|Rendering by Ombra Bruno/Officina di Architettura|
Inside the Pier
A rendering of the Nomadic Museum. Inspired by Colbert’s Venice Arsenale show, right, the New York interior will have no natural light. The installation is a three-part experience. In addition to 100 images, the show will include a “floating library,” in which pages from an epistolary novel Colbert has written will be projected on screens. At the end is a film—narrated by Laurence Fishburne—showing people dancing with elephants and other cross-species encounters. Admission to the museum: $12.
|Photograph by Joshua Lutz/Redux for New York Magazine|
Artist and Architect
Gregory Colbert and Shigeru Ban at the Nomadic Museum site last week. The building is “a paradigm,” explains Colbert. “This kind of architecture doesn’t exist. It’s not trying to be separate to the work. It’s organic to the work.” Ban adds that the containers reﬂect Colbert’s love of “things that age. Each one has its own history.”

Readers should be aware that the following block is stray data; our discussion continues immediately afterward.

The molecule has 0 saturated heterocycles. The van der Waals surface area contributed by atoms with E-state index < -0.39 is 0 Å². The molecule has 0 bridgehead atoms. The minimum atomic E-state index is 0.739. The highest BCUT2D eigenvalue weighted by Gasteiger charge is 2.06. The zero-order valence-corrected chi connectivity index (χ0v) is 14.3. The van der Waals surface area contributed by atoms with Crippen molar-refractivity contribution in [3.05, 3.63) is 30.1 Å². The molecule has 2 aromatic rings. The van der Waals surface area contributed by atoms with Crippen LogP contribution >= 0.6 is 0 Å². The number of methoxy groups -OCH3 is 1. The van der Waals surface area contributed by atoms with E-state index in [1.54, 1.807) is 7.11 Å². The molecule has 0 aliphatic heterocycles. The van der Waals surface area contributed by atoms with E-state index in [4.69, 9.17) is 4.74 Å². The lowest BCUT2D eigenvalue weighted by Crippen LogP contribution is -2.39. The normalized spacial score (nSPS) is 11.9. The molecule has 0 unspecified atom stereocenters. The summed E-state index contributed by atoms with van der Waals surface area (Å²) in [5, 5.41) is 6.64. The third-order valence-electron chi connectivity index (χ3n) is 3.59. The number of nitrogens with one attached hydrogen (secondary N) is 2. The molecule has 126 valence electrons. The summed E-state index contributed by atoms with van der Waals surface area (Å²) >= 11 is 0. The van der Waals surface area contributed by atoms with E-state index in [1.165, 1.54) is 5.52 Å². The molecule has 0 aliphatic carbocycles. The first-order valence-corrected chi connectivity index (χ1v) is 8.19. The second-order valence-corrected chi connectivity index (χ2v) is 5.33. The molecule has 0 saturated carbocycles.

A view toward the city—looking through the remains of the Cunard/White Star Line’s original archway.
|Photographs by Gregory Colbert|
Its eighteen sections could be lifted into place only when there was no wind (otherwise they’d blow away), explains Dean Maltz, an architect who partnered with Shigeru Ban on the project. So, construction workers put up an American flag near the pier, and when it wasn’t waving, they knew it was safe to proceed. The crane was too heavy to go on the pier, so a barge had to be used. It took two months to build the entire structure.
Over thirteen years and 33 expeditions (Burma, India, the waters off Tonga), Colbert has assembled what he calls “a loving exploration into the nature of animals in their natural habitat as they interact with human beings.” The people in his work include Burmese monks, trance dancers, and, of course, Colbert himself.
|Photograph by Gregory Ombra Bruno|
The Venice Show
Colbert’s 2002 show at the Arsenale was attended by 100,000 people. “It’s not just going to be a museum,” he says. “It’s a full experience.” In New York, visitors can buy a handmade three-part book about the Venice show, which will cost around $20,000. (Other books of animals are $30.)